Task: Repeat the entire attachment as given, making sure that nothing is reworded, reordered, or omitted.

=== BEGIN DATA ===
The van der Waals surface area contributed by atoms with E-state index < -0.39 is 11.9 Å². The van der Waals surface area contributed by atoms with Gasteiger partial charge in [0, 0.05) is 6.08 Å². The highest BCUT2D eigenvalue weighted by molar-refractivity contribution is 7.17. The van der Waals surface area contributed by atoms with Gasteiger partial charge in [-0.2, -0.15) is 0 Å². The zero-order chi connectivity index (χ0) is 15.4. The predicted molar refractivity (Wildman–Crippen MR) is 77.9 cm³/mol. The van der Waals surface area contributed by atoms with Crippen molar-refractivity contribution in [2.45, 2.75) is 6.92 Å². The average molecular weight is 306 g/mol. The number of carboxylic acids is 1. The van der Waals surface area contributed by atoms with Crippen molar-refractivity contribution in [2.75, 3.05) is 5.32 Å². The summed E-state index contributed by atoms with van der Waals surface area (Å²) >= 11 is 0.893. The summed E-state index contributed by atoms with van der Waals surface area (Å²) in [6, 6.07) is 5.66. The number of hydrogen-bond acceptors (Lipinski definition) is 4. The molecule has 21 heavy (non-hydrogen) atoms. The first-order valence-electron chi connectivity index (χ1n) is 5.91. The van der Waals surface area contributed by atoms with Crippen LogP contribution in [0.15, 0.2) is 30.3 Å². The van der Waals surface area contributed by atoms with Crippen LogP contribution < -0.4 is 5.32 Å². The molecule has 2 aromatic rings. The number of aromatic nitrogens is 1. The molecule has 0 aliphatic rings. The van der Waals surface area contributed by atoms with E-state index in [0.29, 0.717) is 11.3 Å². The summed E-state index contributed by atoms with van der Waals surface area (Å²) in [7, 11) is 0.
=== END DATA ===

The van der Waals surface area contributed by atoms with E-state index < -0.39 is 11.9 Å². The van der Waals surface area contributed by atoms with Gasteiger partial charge in [0, 0.05) is 6.08 Å². The highest BCUT2D eigenvalue weighted by molar-refractivity contribution is 7.17. The van der Waals surface area contributed by atoms with Gasteiger partial charge in [-0.2, -0.15) is 0 Å². The zero-order chi connectivity index (χ0) is 15.4. The predicted molar refractivity (Wildman–Crippen MR) is 77.9 cm³/mol. The van der Waals surface area contributed by atoms with Crippen molar-refractivity contribution in [2.45, 2.75) is 6.92 Å². The average molecular weight is 306 g/mol. The number of carboxylic acids is 1. The van der Waals surface area contributed by atoms with Crippen molar-refractivity contribution in [2.75, 3.05) is 5.32 Å². The summed E-state index contributed by atoms with van der Waals surface area (Å²) >= 11 is 0.893. The summed E-state index contributed by atoms with van der Waals surface area (Å²) in [6, 6.07) is 5.66. The number of hydrogen-bond acceptors (Lipinski definition) is 4. The molecule has 21 heavy (non-hydrogen) atoms. The first-order valence-electron chi connectivity index (χ1n) is 5.91. The van der Waals surface area contributed by atoms with Crippen LogP contribution in [0.15, 0.2) is 30.3 Å². The van der Waals surface area contributed by atoms with Crippen LogP contribution < -0.4 is 5.32 Å². The molecule has 2 aromatic rings. The number of aromatic nitrogens is 1. The molecule has 0 aliphatic rings. The van der Waals surface area contributed by atoms with E-state index in [0.29, 0.717) is 11.3 Å². The summed E-state index contributed by atoms with van der Waals surface area (Å²) in [7, 11) is 0.